In the northern tier of the United States,
one might think that a black roof would provide a winter heating benefit to building owners. However, there are several factors that make any potential heat gain relatively immaterial:
Laws of Physics
The laws of physics dictate that hot air will always rise. Thus, any heat that is transferred to the interior of a building structure from the outside will remain at the top of the structure, providing minimal heat savings.
In all parts of North America, there are fewer hours of sunlight to affect energy costs. In fact, in some areas, there is a greater than a six-hour difference between peak-summer and peak-winter sunlight, meaning there is less sunlight available to contribute to a building's potential warming. Plus, the angle of the sun is less direct, which also helps to minimize warming potential.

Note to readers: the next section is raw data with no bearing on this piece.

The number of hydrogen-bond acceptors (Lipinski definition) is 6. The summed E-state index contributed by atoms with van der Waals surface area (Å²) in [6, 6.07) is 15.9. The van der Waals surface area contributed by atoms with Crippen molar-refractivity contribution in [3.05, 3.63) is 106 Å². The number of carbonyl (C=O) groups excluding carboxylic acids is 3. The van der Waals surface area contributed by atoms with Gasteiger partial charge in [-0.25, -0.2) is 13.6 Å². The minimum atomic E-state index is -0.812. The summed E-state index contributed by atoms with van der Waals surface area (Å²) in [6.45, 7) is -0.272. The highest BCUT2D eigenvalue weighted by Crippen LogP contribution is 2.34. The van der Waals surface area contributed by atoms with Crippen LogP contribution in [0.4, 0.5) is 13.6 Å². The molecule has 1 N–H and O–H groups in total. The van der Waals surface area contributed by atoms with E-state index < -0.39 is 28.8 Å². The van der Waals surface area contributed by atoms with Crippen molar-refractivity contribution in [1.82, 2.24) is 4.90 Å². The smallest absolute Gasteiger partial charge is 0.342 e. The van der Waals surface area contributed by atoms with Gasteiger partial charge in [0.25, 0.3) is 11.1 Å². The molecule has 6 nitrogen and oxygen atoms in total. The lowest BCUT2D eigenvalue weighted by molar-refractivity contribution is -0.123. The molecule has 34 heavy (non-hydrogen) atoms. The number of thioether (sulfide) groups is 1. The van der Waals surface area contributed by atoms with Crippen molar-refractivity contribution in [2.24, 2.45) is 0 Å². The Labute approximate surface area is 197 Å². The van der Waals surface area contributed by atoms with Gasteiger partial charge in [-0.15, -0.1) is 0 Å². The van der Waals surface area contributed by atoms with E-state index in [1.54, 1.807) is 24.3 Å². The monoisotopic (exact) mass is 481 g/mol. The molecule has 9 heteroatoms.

In many areas, roofs are covered with snow for much of the winter, turning them "white" and eliminating any potential black roof heat gain.
Energy in the Summer
The energy required to air condition a building in the summer is usually considerably greater than the energy to heat it in the winter, making the potential for summer energy cost savings much greater with a highly reflective white roof than winter savings with a heat absorbing black roof.
Aside from energy savings, a white roof saves money on roof repairs. Since black roofs become overheated in the sun, they are prone to warping and cracking. This means more roof repair. A white roof saves money on roof repair because it is more durable. A white roof can also extend the life of a buildings cooling equipment by decreasing use.
Though NYC is a northern city, it's a huge Urban Heat Island. Therefore, it would still see a net gain from white roofs!